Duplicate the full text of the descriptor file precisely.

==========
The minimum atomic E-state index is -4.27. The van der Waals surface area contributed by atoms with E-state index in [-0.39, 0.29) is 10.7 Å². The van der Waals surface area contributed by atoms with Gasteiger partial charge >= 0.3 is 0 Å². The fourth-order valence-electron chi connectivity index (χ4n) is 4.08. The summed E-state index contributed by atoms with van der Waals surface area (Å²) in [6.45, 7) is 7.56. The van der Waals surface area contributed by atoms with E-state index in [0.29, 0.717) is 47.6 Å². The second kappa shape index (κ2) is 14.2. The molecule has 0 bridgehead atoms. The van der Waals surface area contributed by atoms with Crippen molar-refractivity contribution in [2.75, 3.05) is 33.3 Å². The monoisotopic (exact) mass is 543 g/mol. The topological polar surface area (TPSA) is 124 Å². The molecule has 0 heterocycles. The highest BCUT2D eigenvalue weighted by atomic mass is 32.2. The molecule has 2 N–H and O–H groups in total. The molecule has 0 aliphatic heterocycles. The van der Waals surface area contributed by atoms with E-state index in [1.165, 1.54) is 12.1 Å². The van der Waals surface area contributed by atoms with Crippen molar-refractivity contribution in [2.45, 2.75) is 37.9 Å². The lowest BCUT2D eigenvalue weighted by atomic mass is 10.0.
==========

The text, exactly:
The minimum atomic E-state index is -4.27. The van der Waals surface area contributed by atoms with E-state index in [-0.39, 0.29) is 10.7 Å². The van der Waals surface area contributed by atoms with Gasteiger partial charge >= 0.3 is 0 Å². The fourth-order valence-electron chi connectivity index (χ4n) is 4.08. The summed E-state index contributed by atoms with van der Waals surface area (Å²) in [6.45, 7) is 7.56. The van der Waals surface area contributed by atoms with E-state index in [0.29, 0.717) is 47.6 Å². The second kappa shape index (κ2) is 14.2. The molecule has 0 bridgehead atoms. The van der Waals surface area contributed by atoms with Crippen molar-refractivity contribution in [2.75, 3.05) is 33.3 Å². The monoisotopic (exact) mass is 543 g/mol. The topological polar surface area (TPSA) is 124 Å². The molecule has 0 heterocycles. The highest BCUT2D eigenvalue weighted by atomic mass is 32.2. The molecule has 2 N–H and O–H groups in total. The molecule has 0 aliphatic heterocycles. The van der Waals surface area contributed by atoms with E-state index in [1.165, 1.54) is 12.1 Å². The van der Waals surface area contributed by atoms with Crippen molar-refractivity contribution in [2.45, 2.75) is 37.9 Å². The lowest BCUT2D eigenvalue weighted by atomic mass is 10.0.